g) Finally, for those who are still thinking about charging mini-amounts for allowing people to read their content, please think again. This is another utterly counterlogical road. Let the content be free, extend reach and visibility as a consequence and offer premium content, anthologies, guides, and re-edited essays as one alternative content income stream. AdSense is not the only monetization opportunity out there, and that there are other serious alternative options to be considered when trying to make your reporting passion a sustainable and professionally executed online business. Here a few:

1) Amazon books

2) Sponsorships

3) Text links (and this is a whole thorny and fascinating topic by itself)

4) Micropayments

5) Personal Premium content

and many more.

I also would like to answer some of the Jason own public questions, which you can find interspersed inside the comment section. These are all very reasonable questions, and I am glad that Jason has had the desire to ask them up front.

He asked:

1) How do you feel about advertising on weblogs?

Advertising to me is equivalent to "intrusive", frequently "non-relevant", one-to-many message, pre-packaged at the source and highly designed so that it can make as many people buy into it over any competing one.

Related contextual ads, sponsorships, and sell-side ads have nothing to do with the above. Visually there is a ocean of difference, communication-wise one is relevant related information bursts on useful products and services, the other is often deceptive, super-hyped sell-out of a "brand" or "concept" to the largest number of people.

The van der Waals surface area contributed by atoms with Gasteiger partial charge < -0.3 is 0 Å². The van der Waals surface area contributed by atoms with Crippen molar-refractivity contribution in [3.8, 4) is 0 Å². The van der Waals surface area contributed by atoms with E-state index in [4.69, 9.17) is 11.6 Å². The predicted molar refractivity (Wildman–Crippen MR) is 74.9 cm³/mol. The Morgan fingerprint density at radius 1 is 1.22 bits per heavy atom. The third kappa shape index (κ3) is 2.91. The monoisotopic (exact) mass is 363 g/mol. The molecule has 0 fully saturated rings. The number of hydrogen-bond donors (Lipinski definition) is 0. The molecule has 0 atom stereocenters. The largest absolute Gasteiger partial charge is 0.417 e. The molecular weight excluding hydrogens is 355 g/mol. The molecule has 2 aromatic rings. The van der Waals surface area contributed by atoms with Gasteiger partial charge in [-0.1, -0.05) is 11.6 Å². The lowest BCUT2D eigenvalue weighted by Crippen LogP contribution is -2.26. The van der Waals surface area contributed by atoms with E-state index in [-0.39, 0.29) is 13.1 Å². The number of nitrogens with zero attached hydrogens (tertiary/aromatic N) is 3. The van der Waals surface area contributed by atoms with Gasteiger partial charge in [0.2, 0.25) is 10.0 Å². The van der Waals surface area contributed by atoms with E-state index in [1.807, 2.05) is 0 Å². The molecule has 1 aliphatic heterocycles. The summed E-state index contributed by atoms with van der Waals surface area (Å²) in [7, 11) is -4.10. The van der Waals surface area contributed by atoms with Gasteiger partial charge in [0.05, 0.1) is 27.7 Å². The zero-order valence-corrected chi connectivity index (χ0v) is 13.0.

2) On personal weblogs?

Blogs are all very personal by definition. If they were not, they would be commercial news sites. So, there is nothing wrong with contextual, non-intrusive complementary commercial information on any personal site that can keep its own mission and integrity free of the needs and wants of traditional advertisers.

3) What's wrong with defying the cost of hosting and bandwidth?

Nothing is wrong with it. That is actually only the tip of the iceberg. Reality is that if you work seriously enough at it, anyone pro-blogger can make a serious professional job out of this, having no regret for the previous position she may have held at a major company. Yes, you don't get any benefits or company shares here, but you are finally your own boss.
I am dreaming? Boasting? Ask Chris Pirillo what he thinks of this.

4) Hypothetical: what if I put advertising on

That is exactly the point everyone misses. Though Google tells you differently, only on very few blogs or sites will AdSense provide ads so precisely targeted and diverse to produce a significant stream of income. Everyone thinks that to be just the way it is. Not so. AdSense has its own needs and only if you study and analyze them enough you can reap the benefits of providing a useful additional information channel while increasing your sustainability. It takes hard work to make AdSense work, but given the time anyone needs to become "someone" at any art, most anyone can create a truly profitable blog in some extremely reasonable time (meaning you need to invest at least one year of intense and passionate content writing, linking, commenting and participating in the many online conversations relative to your topic, to obtain a return that can be counted in the thousands of dollars per month. Of course I agree with you that nobody cares about the $20/month to pay back the hosting.)

5) Would you flip out or would you not mind so much?